and rnventrons frequently hover on the border of belrevabrlrty
The clocomentatron of Babel's walk through town dressed rn her nrghtre rarsed some salrent questions about the numbing Of sensrbrlrtres that grows from a darly dret of apocalypse for breakfast Her socral rnvrsrbrlrty, as she precarrously perches by a rrver edge, rs tellrngly revealed rn the oblrvrorrsness ot’ bystanders Brrrell's l/‘r/orkrng Class Hero, a performance where he stood on a plrrrth motronless rn Glasgow's George Square, manages to be a humorous, complex and trmely remrnder to the polrtrcs of just who gets to be cc‘nnmemorated by our rllustr'rous‘ 'c rty fathers'
Other works by more establrs'hed artrsts', lrke the rnflrrentral Alastarr l/lac'lennan, ensure thrs rs an rnterestrng, rf ultrrnately second-hand trek through the recent hrstory of performance art rn Scotland. dohn Beagles)
Taking the wind out of the artworld
NEED AN ARCHITECT? As part of the nationwide Architecture Week, which runs 12-19 Nov, members of the designing profession will visit you in the comfort of your own home and answer those questions you have always wanted to ask. For £10 (a donation to Shelter Scotland) you can get the truth on the merits of extending your kitchen in the style of Le Corbusier or adding Grecian pilasters to the facade. Call 0131 229 7545 for details.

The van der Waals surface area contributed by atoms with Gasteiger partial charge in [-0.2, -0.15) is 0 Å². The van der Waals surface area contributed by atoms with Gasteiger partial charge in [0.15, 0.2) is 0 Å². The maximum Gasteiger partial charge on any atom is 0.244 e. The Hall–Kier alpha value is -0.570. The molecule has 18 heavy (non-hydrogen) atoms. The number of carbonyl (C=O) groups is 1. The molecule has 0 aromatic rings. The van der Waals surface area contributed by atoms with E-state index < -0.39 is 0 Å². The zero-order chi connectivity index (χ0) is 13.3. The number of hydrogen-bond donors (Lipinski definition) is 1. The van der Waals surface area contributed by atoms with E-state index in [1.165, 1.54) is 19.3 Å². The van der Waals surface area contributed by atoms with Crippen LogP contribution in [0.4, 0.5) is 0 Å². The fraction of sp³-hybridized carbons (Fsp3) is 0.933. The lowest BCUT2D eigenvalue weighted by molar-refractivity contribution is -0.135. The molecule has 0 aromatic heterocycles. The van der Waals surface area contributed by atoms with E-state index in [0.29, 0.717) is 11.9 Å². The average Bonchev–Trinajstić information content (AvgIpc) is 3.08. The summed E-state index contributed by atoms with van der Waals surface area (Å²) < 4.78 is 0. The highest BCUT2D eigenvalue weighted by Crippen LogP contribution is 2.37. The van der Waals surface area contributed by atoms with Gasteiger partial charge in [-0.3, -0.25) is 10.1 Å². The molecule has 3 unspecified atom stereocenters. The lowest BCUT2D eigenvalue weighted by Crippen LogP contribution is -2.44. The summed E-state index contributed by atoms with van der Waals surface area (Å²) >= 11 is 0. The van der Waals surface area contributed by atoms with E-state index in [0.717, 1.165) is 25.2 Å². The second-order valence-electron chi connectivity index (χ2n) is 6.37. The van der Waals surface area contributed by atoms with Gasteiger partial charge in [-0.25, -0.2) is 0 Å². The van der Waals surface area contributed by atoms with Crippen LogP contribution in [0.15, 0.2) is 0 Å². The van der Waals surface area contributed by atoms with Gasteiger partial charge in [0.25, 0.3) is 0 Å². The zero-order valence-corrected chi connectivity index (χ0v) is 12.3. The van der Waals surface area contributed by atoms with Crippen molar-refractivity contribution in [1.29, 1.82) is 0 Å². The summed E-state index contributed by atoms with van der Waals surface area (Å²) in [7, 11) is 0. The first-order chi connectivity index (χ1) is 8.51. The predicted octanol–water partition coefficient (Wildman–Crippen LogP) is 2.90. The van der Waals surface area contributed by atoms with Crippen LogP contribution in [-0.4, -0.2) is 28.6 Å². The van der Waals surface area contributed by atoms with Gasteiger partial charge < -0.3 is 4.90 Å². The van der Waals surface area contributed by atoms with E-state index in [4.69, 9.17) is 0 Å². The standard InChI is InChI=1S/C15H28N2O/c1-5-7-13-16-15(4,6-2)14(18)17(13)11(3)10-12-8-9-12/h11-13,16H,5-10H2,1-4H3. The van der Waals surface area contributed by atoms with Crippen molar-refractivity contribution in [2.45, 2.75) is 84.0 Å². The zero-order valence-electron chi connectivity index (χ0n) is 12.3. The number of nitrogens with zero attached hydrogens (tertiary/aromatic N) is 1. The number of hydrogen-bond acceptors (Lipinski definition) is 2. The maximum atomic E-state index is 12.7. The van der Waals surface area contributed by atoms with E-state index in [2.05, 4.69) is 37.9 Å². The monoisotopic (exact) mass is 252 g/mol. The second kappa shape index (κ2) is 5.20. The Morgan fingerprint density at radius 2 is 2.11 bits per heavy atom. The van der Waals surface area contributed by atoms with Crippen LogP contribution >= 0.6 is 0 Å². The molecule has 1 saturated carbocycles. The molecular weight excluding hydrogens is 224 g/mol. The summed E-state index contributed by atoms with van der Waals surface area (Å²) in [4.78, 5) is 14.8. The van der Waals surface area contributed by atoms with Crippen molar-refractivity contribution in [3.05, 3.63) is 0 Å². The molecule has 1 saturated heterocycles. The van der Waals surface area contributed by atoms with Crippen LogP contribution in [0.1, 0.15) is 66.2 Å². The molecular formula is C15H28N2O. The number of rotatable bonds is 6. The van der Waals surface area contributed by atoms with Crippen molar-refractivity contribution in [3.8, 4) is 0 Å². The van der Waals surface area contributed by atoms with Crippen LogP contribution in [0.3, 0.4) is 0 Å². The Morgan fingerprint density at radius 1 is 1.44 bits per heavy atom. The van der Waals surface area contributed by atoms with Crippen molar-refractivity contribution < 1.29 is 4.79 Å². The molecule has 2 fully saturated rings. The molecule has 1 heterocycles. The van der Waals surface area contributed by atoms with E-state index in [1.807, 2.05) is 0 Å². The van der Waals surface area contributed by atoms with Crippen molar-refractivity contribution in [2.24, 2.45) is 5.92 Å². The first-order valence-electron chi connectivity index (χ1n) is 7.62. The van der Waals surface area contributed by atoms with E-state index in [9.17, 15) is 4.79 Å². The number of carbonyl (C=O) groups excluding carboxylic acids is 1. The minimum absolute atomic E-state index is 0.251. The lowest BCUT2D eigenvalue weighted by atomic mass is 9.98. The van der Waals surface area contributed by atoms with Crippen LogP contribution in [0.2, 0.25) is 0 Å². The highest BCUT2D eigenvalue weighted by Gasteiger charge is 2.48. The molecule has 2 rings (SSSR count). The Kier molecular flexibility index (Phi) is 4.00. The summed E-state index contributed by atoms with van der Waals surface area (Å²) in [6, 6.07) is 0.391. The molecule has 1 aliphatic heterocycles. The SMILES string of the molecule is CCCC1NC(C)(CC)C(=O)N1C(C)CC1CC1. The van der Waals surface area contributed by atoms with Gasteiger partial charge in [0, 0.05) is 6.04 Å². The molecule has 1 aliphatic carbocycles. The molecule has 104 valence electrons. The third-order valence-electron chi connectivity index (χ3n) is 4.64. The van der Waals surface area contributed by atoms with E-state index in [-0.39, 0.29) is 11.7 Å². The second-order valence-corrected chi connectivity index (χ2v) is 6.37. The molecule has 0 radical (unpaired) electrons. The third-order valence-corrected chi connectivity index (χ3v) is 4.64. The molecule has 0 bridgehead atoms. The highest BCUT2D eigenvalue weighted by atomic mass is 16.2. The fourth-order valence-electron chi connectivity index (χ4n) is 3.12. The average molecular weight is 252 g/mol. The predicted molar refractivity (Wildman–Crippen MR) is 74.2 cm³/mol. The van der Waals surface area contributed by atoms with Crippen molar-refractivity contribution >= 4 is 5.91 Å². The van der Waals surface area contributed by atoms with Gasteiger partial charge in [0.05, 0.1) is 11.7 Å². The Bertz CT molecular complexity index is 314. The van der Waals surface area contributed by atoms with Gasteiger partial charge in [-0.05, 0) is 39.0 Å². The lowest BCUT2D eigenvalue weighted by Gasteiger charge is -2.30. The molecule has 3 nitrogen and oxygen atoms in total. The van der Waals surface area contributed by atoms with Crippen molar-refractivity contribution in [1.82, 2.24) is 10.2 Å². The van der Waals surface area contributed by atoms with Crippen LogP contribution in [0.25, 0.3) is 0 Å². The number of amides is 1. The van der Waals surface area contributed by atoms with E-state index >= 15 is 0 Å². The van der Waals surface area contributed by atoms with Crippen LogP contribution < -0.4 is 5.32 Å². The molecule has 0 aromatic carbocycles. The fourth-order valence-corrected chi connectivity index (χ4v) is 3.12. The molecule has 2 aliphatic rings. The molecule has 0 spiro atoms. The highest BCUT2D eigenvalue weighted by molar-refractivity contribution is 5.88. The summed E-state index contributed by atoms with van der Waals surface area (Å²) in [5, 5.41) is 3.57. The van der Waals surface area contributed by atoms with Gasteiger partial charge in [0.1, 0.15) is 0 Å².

FOR THOSE WHO feel architecture has still to recover from the 605, the exhibition Ugly Buildings at Edinburgh’s RlAS should be just the ticket. As the magazine, Architects’ Journal recently noted, ’Estate agents and housebuilders refuse to use the term "architect-designed" in sales literature because buyers see it negatively'. Shame. The Guardian’s architecture editor, Jonathan Glancey, should however put everyone straight when he addresses the subject of 20th century architecture at Glasgow's Waterstone’s on Mon 16 Nov at 7pm (tickets £2/£1).
WE KNOW THEY are great artists, but what drives the likes of Damien Hirst and Tracey Emin to temporarily turn their backs on formaldehyde and the sewing kit to take up singing? We Love You is a CD-cum- book in which the likes of Hirst and Emin — along with Marc Quinn, Chris Ofili and Sam Taylor-Wood — have joined forces with Brian Eno, Boy George and the Pet Shop Boys to make music. According to the journalist John O’Reilly in The Guardian, the artists feel at home with the music world’s sexiness, shock tactics and grubby commercialism.
WHO HAS WON the Richard Hough Bursary? The shortlisted artists for Scotland's biggest art award, which stands at £17,000, are Dalziel 8r Scullion, Wendy McMurdo, Roderick Buchanan, Alan Currall and Smith/Stewart. Hazard a guess and take your pick — the answer appears on page 27.
Going For A Song: Tracey Emin in Monument Valley contemplates reaching A sharp